Presbyters Uniwersytet Warszawski
ER 668
Presbyter Faustinus writes seven books "Against the Arians and Macedonians" and, with presbyter Marcellinus, a treatise defending the Luciferians, ca AD 380-390. Account in the "Lives of Illustrious Men" by Gennadius of Marseille, writing in Marseille (Gaul), ca AD 490.
FAUSTINUS presbyter scripsit ad personam Flaccillae reginae Adversum Arianos et Macedonianos libros septem, his eos maxime Scripturarum testimoniis arguens et convincens, quibus illi pravo sensu utuntur ad blasphemiam.
Scripsit et librum quem Valentiniano, Theodosio et Arcadio imperatoribus pro defensione suorum cum Marcellino quodam presbytero obtulit, ex quo ostenditur Luciferiano schismati consensisse, quia Hilarium Pictaviensem et Damasum, urbis Romae episcopos, in eodem libro culpat, quasi male consuluerint ecclesiae, quod praevaricatores episcopos in communionem et sacerdotium pacis recuperandae gratia recepissent, quod Luciferianis ita displicuit recipere episcopos, qui in Ariminensi concilio Arianis communicaverant quod Novatianis apostatas paenitentes.
(ed. E. Cushing Richardson 1896)
Faustinus the presbyter wrote to the person of Queen Flaccilla seven books Against the Arians and Macedonians, arguing and convicting them for blasphemy by the testimonies of the very same passages from the Scriptures which they used in perverted meaning.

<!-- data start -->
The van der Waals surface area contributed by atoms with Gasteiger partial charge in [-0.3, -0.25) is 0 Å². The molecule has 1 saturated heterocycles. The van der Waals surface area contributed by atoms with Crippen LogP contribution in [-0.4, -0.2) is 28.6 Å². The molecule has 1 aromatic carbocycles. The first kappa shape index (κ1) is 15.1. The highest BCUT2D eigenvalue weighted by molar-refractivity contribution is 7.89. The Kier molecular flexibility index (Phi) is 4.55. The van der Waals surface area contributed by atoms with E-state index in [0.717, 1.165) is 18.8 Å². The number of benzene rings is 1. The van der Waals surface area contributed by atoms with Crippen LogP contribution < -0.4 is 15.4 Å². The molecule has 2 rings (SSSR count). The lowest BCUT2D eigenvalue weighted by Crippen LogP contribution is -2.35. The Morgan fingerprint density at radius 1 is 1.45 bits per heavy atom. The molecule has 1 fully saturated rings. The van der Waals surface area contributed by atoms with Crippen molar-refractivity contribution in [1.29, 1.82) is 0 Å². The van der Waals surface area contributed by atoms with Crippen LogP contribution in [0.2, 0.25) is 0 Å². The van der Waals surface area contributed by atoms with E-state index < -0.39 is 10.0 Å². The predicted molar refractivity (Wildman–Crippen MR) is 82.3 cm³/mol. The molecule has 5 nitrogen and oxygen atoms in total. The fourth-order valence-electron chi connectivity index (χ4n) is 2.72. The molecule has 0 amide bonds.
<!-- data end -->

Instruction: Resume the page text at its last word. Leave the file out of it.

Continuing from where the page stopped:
He wrote also a book which, together with a certain presbyter named Marcellinus, he addressed to the Emperors Valentinianus, Theodosius, and Arcadius, in defence of his own [people]. From this it appears that he acquiesced in the Luciferian schism, as in the same book he blames bishops Hilary of Poitiers and Damasus of the city of Rome for giving ill-advised counsel to the church, becaused argued for the apostate bishops to be received into communion for the sake of restoring the peace. For it was as displeasing to the Luciferians to receive the bishops who in the Ariminian council had communed with Arius, as it was to the Novatians to receive the penitent apostates.
(trans. by E. Cushing Richardson, changed by J. Szafranowski)

Place of event:

  • Rome
  • Rome

About the source:

Author: Gennadius of Marseille
Title: De viris illustribus, Lives of Illustrious Men, De viris inlustribus, On the lives of famous men
Origin: Marseille (Gaul)
Denomination: Catholic/Nicene/Chalcedonian
The "Lives of Illustrious Men" by Gennadius of Marseille is the continuation of Jerome`s work bearing the same title. It contains 99 additional additional entries on different famous ecclesiestatics. It was written in the end of 5th century. At one point Gennadius writes that the death of presbyter and monk Theodore (Theodulus) of Coelesyria  occured `three years ago, in the reign of Zeno` (died AD 491). Gennadius also knows that pope Gelasius died (AD 496) and Julianus Pomerius is considered alive (d. AD 498). Therefore, Gennadius composed majority of his work most probably in the first half of the 490s.
E. Cushing Richardson ed., Hieronymus liber De viris inlustribus; Gennadius liber De viris inlustribus, Leipzig 1896, 57-97.


Described by a title - Presbyter/πρεσβύτερος
Relation with - Another presbyter
Relation with - Monarch and royal/imperial family
Relation with - Heretic/Schismatic
Writing activity
Religious grouping (other than Catholic/Nicene/Chalcedonian) - Luciferian
Please quote this record referring to its author, database name, number, and, if possible, stable URL: J. Szafranowski, Presbyters in the Late Antique West, ER668,